The cost of living in Canada went up by 2.4 per cent in January from a year earlier, driven mainly by higher prices for gasoline and fresh vegetables.
However, the numbers released by Statistics Canada presented only a slight uptick from December’s inflation, which stood at 2.2 per cent.
Gas prices in January increased 11.2 per cent compared with a year ago as prices rose at the start the month due to concerns about events in the Middle East only to move lower later in the month in response to the novel coronavirus outbreak.
Statistics Canada said Wednesday that excluding gasoline the year-over-year inflation rate would have been two per cent in January.
Costs grew for fresh vegetables by five per cent, largely attributable the agency says to a 10.8 per cent bump in the price of tomatoes stemming from inclement weather in growing regions of the United States and Mexico.
The overall increase in prices of 2.4 per cent compared with a year ago was also driven by increased mortgage interest costs, purchases of passenger vehicles, auto insurance premiums, and a bump in rents.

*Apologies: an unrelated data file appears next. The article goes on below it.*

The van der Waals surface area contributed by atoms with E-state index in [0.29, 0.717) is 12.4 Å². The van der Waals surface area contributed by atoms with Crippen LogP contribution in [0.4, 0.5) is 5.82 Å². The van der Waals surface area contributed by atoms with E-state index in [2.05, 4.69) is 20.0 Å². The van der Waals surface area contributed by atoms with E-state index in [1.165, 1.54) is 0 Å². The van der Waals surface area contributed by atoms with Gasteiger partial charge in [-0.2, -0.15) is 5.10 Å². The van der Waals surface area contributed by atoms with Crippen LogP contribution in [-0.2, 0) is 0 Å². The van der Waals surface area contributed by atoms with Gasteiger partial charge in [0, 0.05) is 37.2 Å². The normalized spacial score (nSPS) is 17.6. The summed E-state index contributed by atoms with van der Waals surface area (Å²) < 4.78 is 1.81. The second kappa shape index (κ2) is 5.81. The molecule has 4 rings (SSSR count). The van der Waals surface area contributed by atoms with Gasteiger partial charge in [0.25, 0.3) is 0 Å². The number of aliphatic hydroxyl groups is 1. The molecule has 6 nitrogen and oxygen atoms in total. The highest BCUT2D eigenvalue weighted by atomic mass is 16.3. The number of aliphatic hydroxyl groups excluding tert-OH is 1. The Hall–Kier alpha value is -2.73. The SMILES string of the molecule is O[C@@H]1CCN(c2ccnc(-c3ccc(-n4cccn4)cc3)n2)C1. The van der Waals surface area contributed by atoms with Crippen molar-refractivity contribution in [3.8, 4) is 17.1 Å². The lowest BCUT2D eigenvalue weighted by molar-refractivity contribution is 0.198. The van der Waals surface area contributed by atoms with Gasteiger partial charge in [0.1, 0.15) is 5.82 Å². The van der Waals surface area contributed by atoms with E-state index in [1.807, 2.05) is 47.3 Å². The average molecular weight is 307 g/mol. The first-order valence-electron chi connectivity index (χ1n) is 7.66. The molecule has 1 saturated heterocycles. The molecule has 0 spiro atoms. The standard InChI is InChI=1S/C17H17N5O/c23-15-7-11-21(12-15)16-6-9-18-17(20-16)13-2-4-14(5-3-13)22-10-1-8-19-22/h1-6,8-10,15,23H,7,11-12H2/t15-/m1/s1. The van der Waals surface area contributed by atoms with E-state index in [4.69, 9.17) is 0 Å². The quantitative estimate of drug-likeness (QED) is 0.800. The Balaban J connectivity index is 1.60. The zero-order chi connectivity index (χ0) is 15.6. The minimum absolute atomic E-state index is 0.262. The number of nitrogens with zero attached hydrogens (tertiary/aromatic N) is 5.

Douglas Porter, chief economist at BMO Financial Group, said one notable source of strength for underlying inflation in the past year has been clothing—which normally is a drag on inflation trends.
The broad clothing and footwear category was up 0.8 per cent compared to December and 3.9 per cent on yearly basis, the fastest since 1991, Porter said. Prices for clothing grew by 4.7 per cent over the year, he said.
“Just to give sense of how unusually strong that is, this category has averaged an annual price decline of 0.8 per cent over the past 20 years,” Porter said.
The increases were partly offset by lower prices for telephone services, internet access, tuition fees and traveller accommodation.
The average of Canada’s three measures for core inflation, which are considered better gauges of underlying price pressures and closely tracked by the Bank of Canada, was 2.033 per cent compared with 2.067 per cent for December.
Royce Mendes, executive Director and senior economist at CIBC Capital Markets, said he expects inflation to cool off in the months ahead, moving back down to the two per cent level.
“As a result, the Bank of Canada will be more concerned with the outlook for other indicators, particularly employment and consumer spending,” Mendes wrote in a research note to clients.
“A divergence between solid hiring and underwhelming activity data appears to be showing up again, and central bankers will need to determine which has more staying power.”
With files from CBC News and The Canadian Press